VIEWS: 2 PAGES: 13 POSTED ON: 8/27/2013
death at the work place
loss of a worker
grieving death at the work place workplace death loss of a worker silicate silica silica dust
Grieving in the Workplace Coping With Loss Grief is the process Grief is the process of dealing with loss and it is a normal part of life. • Many kinds of loss can affect your performance at work or that of your colleagues: divorce, retirement, job loss, failure of a project and so on. This tip sheet focuses on grief following the loss of a loved one. The suggestions will help you cope with your own loss or support a bereaved co-worker. Understanding Understanding grief and its effects • Many of us experience powerful emotions when we’re grieving. The stages of grief are shock, denial, anger, bargaining, depression and, finally, acceptance, which may eventually move an individual into healing or growth. Because grief is a very individual experience, we may not experience all stages or we may go through them in a different order. • We can’t attach a timeline to grief—many signs of grief may not appear until weeks or months after the loss. It can impact Working through grief Many people find it difficult to work during the early stages of bereavement. If possible, take the time you need before you return to work. A little help while you work it through When you return to work: Acknowledging your grief • Your experience of grief is unique. How you grieve, and for how long, cannot be compared to anyone else’s experience. There is no set time by which you should be “over it” and no set way you should handle your grief. • Accept that you may experience overwhelming emotions at times and in places that you can’t control. Even though others may be uncomfortable with your grief, resist the urge to ignore or deny your feelings. Instead, excuse yourself and go where you can express your feelings, e.g. your own office, an unoccupied meeting room or a nearby park. • Acknowledging your grief could also mean bringing a photo or memento of the person who died to work or deliberately using the person’s name in conversation. Accept support from your co-workers and employer Helping a grieving co-worker Our Pluses and No Minuses In a word Don’t ignore the signs Watch for warning signs of self-destructive behaviour. If your co-worker seems to be depending on drugs or alcohol to get through this difficult time or appears severely depressed or suicidal, it might be appropriate to talk with your supervisor or human resources staff about the situation. They may be able to arrange help for your grieving co-worker.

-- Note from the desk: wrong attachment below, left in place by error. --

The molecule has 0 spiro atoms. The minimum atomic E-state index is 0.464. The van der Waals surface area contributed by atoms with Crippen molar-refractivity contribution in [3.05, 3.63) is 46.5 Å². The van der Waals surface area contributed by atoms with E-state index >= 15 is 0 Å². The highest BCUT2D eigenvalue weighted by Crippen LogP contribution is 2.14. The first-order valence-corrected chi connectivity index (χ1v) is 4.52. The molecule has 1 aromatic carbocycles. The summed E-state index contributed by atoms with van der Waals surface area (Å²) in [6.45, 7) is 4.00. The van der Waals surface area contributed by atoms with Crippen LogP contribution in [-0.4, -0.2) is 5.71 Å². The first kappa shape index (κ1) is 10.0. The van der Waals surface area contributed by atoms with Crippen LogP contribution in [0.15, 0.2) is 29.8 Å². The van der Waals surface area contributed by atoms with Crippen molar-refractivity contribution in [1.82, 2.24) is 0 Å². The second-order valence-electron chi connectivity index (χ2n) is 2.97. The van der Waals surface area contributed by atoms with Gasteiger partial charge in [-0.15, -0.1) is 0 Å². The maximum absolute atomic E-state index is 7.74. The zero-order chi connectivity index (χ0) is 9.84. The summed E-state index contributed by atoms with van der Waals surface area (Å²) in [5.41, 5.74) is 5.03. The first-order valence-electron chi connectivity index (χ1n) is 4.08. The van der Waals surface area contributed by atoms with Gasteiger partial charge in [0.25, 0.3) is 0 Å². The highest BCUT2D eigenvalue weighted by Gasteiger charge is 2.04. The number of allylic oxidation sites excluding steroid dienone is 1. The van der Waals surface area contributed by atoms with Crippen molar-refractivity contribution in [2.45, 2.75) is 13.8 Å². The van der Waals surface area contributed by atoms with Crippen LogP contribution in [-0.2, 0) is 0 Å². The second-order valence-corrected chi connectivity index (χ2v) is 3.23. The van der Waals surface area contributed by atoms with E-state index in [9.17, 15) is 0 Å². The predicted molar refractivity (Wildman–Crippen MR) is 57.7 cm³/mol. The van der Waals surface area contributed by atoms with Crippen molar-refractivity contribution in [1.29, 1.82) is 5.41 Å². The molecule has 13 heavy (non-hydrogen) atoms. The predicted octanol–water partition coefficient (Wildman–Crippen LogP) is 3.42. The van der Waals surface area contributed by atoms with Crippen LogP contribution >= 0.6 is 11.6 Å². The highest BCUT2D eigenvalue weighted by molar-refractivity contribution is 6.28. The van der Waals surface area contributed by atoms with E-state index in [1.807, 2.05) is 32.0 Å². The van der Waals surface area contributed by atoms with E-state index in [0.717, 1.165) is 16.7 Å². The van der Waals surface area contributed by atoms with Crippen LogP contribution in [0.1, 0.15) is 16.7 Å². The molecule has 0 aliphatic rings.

Pages to are hidden for
"Grieving in the Workplace"Please download to view full document